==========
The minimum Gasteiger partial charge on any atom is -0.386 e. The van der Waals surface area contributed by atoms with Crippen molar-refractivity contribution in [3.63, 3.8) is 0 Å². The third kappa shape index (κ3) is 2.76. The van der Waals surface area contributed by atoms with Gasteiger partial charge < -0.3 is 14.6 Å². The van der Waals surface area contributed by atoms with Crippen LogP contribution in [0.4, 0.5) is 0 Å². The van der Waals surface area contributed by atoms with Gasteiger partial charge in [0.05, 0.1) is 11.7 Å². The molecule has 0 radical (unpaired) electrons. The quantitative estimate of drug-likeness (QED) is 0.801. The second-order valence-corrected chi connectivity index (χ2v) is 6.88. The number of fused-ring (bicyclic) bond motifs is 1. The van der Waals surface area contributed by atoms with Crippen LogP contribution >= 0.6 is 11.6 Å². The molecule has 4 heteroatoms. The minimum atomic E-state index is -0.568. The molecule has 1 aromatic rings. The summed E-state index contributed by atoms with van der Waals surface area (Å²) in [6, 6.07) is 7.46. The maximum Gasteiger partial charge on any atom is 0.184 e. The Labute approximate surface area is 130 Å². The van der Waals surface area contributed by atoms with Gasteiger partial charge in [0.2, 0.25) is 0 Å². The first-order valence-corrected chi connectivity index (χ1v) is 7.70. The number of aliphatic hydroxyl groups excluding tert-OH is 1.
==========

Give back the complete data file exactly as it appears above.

The minimum Gasteiger partial charge on any atom is -0.386 e. The van der Waals surface area contributed by atoms with Crippen molar-refractivity contribution in [3.63, 3.8) is 0 Å². The third kappa shape index (κ3) is 2.76. The van der Waals surface area contributed by atoms with Gasteiger partial charge < -0.3 is 14.6 Å². The van der Waals surface area contributed by atoms with Crippen LogP contribution in [0.4, 0.5) is 0 Å². The van der Waals surface area contributed by atoms with Gasteiger partial charge in [0.05, 0.1) is 11.7 Å². The molecule has 0 radical (unpaired) electrons. The quantitative estimate of drug-likeness (QED) is 0.801. The second-order valence-corrected chi connectivity index (χ2v) is 6.88. The number of fused-ring (bicyclic) bond motifs is 1. The van der Waals surface area contributed by atoms with Crippen LogP contribution >= 0.6 is 11.6 Å². The molecule has 4 heteroatoms. The minimum atomic E-state index is -0.568. The molecule has 1 aromatic rings. The summed E-state index contributed by atoms with van der Waals surface area (Å²) in [6, 6.07) is 7.46. The maximum Gasteiger partial charge on any atom is 0.184 e. The Labute approximate surface area is 130 Å². The van der Waals surface area contributed by atoms with Gasteiger partial charge in [0.2, 0.25) is 0 Å². The first-order valence-corrected chi connectivity index (χ1v) is 7.70. The number of aliphatic hydroxyl groups excluding tert-OH is 1.